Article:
Bringing Lifeline into the Broadband World

Statistics on Internet adoption are clear: Among the entire U.S. population, low-income households are the least likely to subscribe. With job postings, continuing education, and the best shopping deals all now online, lacking an Internet connection becomes a significant barrier to professional and personal opportunity.

To help address this inequity, the Federal Communication Commission (FCC) has a program—called Lifeline—specifically targeting telecommunications service for low-income persons. Unfortunately, the program is stuck in the 1980s and continues to only subsidize voice service, ignoring broadband entirely. Fortunately, FCC Commissioner Mignon Clyburn has taken on the challenge of advocating the transition of the existing program to the broadband era.

At a recent speech, Clyburn underscored the many ways broadband is now essential for participating in the economic and civic life of a community. To bring those benefits to those most in need, she outlined a framework for changing the program, established in 1985, along the following five principles:

    We must get the most bang for our universal service buck. The current program does not incentivize providers to offer better or diverse services. The program should capitalize on the market forces that are creating improved value for other consumers.

    Service providers should no longer be responsible for determining customer eligibility. Lifeline is the only federal benefits program where the providers determine eligibility. Changing that construct is necessary to ensure the future integrity of the program, reduce privacy concerns of consumers, increase competitive choice, and decrease administrative burdens on the providers.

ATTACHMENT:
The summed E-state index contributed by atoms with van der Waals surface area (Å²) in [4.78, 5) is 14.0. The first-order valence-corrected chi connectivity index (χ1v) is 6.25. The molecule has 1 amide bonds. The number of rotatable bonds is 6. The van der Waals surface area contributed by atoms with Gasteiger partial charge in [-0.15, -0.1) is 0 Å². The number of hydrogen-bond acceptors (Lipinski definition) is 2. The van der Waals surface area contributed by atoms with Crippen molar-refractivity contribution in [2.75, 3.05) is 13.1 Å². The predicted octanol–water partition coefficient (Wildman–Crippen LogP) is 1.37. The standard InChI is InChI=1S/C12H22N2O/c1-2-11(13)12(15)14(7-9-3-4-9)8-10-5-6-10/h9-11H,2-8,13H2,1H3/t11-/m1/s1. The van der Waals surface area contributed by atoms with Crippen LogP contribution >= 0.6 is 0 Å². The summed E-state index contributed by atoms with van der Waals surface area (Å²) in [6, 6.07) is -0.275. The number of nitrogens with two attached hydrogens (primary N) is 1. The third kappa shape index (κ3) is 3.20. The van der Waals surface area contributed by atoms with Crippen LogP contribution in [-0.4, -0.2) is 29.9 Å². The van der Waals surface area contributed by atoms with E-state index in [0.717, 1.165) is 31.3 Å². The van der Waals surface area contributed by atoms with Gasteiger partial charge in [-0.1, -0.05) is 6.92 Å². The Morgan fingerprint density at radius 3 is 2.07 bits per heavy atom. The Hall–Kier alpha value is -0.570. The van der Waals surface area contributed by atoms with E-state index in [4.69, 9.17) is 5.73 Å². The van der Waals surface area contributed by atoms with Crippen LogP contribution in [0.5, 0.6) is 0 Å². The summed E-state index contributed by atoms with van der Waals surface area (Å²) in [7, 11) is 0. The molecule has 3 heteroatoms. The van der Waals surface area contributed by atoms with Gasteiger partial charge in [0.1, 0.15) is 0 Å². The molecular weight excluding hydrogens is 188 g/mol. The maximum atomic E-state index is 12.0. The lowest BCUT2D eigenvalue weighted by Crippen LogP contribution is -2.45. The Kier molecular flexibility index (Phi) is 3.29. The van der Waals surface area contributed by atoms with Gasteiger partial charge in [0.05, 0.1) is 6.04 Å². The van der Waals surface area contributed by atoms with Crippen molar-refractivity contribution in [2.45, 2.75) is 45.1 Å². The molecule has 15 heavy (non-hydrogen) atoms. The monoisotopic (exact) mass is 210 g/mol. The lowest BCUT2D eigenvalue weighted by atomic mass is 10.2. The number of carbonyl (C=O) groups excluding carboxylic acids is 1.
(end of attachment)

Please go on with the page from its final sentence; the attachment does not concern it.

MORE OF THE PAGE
We should encourage broader participation through a streamlined approval process. We should eliminate any unnecessary barriers that discourage provider participation with sufficient levels of oversight to guard against waste, fraud, and abuse.
    We should leverage efficiencies from existing programs and institute a coordinated enrollment. Other federal benefit programs, serving the same constituency, are using technology to improve service, reduce fraud, and gain efficiencies. There is no need for the FCC to reinvent the wheel.

    We need public-private partnerships and coordinated outreach efforts. The broadband adoption challenge is about more than affordability. Consumers still need devices and may require digital literacy training.  The FCC should work with others, like libraries, to address the challenge.

    Remarkably, in a town driven by divides, immediate respondents had universal support for these reform principles. That kind of response suggests we may be one step closer to the day where everyone can afford broadband service.

    Levin oversaw the development of a National Broadband Plan at the FCC from 2009 until 2010
    and was FCC chief of staff from 1993 to 1997.